Watsons Theory of Caring Essay

1962 Words Oct 13th, 2011 8 Pages
Watson's Theory of Human Caring
The nursing profession has undergone a multitude of changes throughout its long and storied history; the profession has transformed from a job typically taken by women to care for sick members of their families into the science and art that it is today. Nursing practice and education has used numerous theories over the years some written by nurses, some by other professionals, and they differ in what the nature of nursing is or should be. In this paper I will demonstrate how one such theory is taking the art and science of nursing back to its roots of caring for people and not just treating diseases and disorders. By employing Dr. Watson’s human caring theory I will show why it is important to treat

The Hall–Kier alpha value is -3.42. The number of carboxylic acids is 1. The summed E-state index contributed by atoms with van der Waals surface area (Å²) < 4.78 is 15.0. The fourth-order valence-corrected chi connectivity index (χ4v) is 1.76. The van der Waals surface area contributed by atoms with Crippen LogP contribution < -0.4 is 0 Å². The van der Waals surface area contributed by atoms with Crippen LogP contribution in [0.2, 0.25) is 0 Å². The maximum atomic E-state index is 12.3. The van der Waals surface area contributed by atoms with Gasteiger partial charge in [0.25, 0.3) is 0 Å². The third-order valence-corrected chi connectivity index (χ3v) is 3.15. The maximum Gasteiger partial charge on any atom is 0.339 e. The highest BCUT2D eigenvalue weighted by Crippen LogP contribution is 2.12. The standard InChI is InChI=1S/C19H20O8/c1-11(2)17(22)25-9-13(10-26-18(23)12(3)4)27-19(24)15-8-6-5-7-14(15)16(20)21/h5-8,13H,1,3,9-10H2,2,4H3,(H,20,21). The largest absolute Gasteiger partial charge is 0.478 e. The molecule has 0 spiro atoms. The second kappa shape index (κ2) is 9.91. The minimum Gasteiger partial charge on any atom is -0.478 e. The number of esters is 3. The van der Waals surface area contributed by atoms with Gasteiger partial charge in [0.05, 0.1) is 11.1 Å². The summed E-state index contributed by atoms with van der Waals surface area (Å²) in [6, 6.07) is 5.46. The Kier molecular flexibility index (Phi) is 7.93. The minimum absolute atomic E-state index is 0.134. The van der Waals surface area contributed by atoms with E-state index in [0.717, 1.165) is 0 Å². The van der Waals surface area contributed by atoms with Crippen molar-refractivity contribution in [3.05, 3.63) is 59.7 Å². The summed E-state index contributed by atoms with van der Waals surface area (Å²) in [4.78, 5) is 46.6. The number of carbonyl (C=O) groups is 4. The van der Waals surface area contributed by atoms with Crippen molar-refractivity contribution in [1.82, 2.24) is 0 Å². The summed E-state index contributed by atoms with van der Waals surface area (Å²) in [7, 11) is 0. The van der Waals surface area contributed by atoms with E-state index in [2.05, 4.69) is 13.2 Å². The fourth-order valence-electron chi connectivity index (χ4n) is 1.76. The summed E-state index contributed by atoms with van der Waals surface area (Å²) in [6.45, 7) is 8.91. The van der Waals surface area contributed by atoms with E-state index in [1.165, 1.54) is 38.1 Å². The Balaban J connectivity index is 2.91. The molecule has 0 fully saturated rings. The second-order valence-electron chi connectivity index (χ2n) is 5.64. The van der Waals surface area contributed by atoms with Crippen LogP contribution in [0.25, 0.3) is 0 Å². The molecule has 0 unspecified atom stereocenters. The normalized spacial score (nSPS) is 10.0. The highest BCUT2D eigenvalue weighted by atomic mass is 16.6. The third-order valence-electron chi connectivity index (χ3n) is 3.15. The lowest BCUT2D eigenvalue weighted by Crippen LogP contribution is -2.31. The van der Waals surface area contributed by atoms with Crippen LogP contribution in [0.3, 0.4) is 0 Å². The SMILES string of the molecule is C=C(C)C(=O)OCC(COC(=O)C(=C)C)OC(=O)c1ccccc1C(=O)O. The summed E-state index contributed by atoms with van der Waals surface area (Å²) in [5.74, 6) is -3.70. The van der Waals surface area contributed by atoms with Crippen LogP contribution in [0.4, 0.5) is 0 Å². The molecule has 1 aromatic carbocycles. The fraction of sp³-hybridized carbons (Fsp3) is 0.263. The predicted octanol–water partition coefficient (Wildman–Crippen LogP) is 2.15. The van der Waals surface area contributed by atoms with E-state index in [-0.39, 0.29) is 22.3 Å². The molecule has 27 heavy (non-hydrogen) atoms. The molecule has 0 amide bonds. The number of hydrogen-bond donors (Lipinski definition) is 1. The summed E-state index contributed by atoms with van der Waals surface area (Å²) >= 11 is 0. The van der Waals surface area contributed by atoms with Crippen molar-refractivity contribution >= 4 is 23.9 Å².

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The patient had been seen for right knee pain four times in the ER during the last two months. Because of the staff’s stereotype attitude of the patient, and I representing the low man on the totem pole, the rest of the staff tabbed me to deal with the “drug seeker.” Watson describes the person as a complex being comprised of a balance within the mind, body and soul to demonstrate a reflection of the whole (Alligood, 2008). As a new nurse I embraced the idea to see if I could tell why the rest of the staff had given up on the patient. However, if the rest of the nursing staff employed this view of person the patient would have received proper and respectful care and not a drug seeker label. During the interview the patient was very despondent and seemed very depressed. When I sat down at the bedside and asked the patient why he was so distant, he looked at me and asked if I thought he was making his pain up, I explained that pain is a very personable experience, and unique to each individual. After this statement the patient began to relax and explain that he had become very depressed because of the pain in his right knee, and being labeled a drug seeker. After I finished the history and assessment, I looked him in the eye and told him that I would do everything I could to help him discover what was going on and what the root cause of the pain was. This one statement allowed me to develop a helping-trusting relationship with the patient as well as promoting

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